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type hinting

  • Type hinting is telling at the declaration of a variable what type this variable will have.
  • Type hinting was introduced into python at Version 3.5. Previous type hinting was only possible via comments.
  • Type hinting is useful for type checkers and improving documentation.
  • Type hinting is optional, it is up to you if you use it or not.

no tpye hinting

Python generally as a dynamic typed language allows to change the type of a variable during runtime.

>>>a = "i am a string now"
>>>a = 42
>>>a = True
>>>a = {"name": "Horst JENS", age: 50}  
As can seen above, python does not mind that the variable a is first a string, then an integer, then a boolean value and finally a dict.

Also a function in Python is allowed to change the type of it's return value(s):

>>> def divider(a,b):
	if b == 0:
		return "Division by zero"
	return a / b

>>> x = divider(7,2)
>>> x
>>> type(x)
<class 'float'>
>>> x = divider(7,0)
>>> x
'Division by zero'
>>> type(x)
<class 'str'>

In the example above, the function divider returns usually a float, but sometimes (when trying to divide by zero) a string.

type hinting examples

Type hinting is used to gives a hint of the type of the variable while writing the code. Python does not itself enforce or restrict the type of the variable, but various error checkers and documentation/help systems can make use of this functionality.

simple type hints

Variable of Simple types (int, float, string etc) can be declared with a type hint and later assigned a value or both can be done in one line:

# declaring with type hint
x: int
# assigning a value later
x = 5
# declaring with type hint and assigning a value
y: int = 42

# For simple built-in types, just use the name of the type
x: int = 1
x: float = 1.0
x: bool = True
x: str = "test"
x: bytes = b"test"

more complex type hints

For collections like lists, tuples and sets the type hinting makes it necessary to first import the module typing or at least import some necessary commands from it. Note the first Capital-letter in the typing commands, in contrast to the all-lowercase names of python types:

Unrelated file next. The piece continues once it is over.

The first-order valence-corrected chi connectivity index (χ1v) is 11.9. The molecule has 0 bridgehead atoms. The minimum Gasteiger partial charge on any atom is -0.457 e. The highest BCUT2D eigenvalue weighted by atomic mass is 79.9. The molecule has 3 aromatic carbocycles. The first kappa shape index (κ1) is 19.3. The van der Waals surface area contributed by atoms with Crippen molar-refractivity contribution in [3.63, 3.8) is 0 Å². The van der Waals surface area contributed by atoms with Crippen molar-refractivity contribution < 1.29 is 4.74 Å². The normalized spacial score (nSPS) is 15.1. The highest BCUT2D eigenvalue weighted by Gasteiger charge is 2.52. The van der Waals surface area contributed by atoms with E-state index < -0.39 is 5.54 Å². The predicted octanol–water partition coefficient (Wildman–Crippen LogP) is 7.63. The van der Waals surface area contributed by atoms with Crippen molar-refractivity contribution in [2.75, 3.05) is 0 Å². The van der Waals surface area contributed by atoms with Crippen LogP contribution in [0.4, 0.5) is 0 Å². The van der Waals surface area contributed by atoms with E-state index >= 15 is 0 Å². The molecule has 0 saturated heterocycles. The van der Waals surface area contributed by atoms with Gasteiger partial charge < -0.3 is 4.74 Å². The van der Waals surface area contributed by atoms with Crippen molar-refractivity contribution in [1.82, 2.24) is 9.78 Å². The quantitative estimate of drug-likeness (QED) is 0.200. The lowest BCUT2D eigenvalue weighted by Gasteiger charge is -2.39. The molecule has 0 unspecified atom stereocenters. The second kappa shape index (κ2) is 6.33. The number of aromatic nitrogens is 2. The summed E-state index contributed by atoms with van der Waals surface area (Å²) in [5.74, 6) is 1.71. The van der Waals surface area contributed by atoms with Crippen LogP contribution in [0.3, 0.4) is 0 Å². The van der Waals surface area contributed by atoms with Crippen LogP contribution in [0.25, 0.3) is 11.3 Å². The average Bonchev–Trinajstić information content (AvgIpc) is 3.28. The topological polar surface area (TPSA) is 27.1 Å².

This list is part of

from typing import List, Set, Dict, Tuple, Optional

# For collections, the name of the type is capitalized, and the
# name of the type inside the collection is in brackets
x: List[int] = [1]
x: Set[int] = {6, 7}

# For mappings, we need the types of both keys and values
x: Dict[str, float] = {'field': 2.0}

# For tuples of fixed size, we specify the types of all the elements
x: Tuple[int, str, float] = (3, "yes", 7.5)

# For tuples of variable size, we use one type and ellipsis
x: Tuple[int, ...] = (1, 2, 3)

# Use Optional[] for values that could be None
x: Optional[str] = some_function()

# If a value can never be None due to some invariants, use an assert
assert x is not None

Type hint in functions

This list is part of

# This is how you annotate a function definition
def stringify(num: int) -> str:
    return str(num)

# And here's how you specify multiple arguments
def plus(num1: int, num2: int) -> int:
    return num1 + num2

# Add default value for an argument after the type annotation
def f(num1: int, my_float: float = 3.5) -> float:
    return num1 + my_float

Type hint for mixed types

For mixed types, use either typing.Union or typing.Optional:

Mix None and other types using Optional:

from typing import Optional
#If a value can be of a specific type (like ''int'') or ''None'', use ''Optional'':
result: Optional[int] = 4 # result can be 4 or None

Mix different types using Union

from typing import Union
result: Union[str, float] = "pi" # result can be for example 'pi' or 3.14

en/glossary/t/type_hint.txt · Last modified: 2020/11/19 10:19 by horst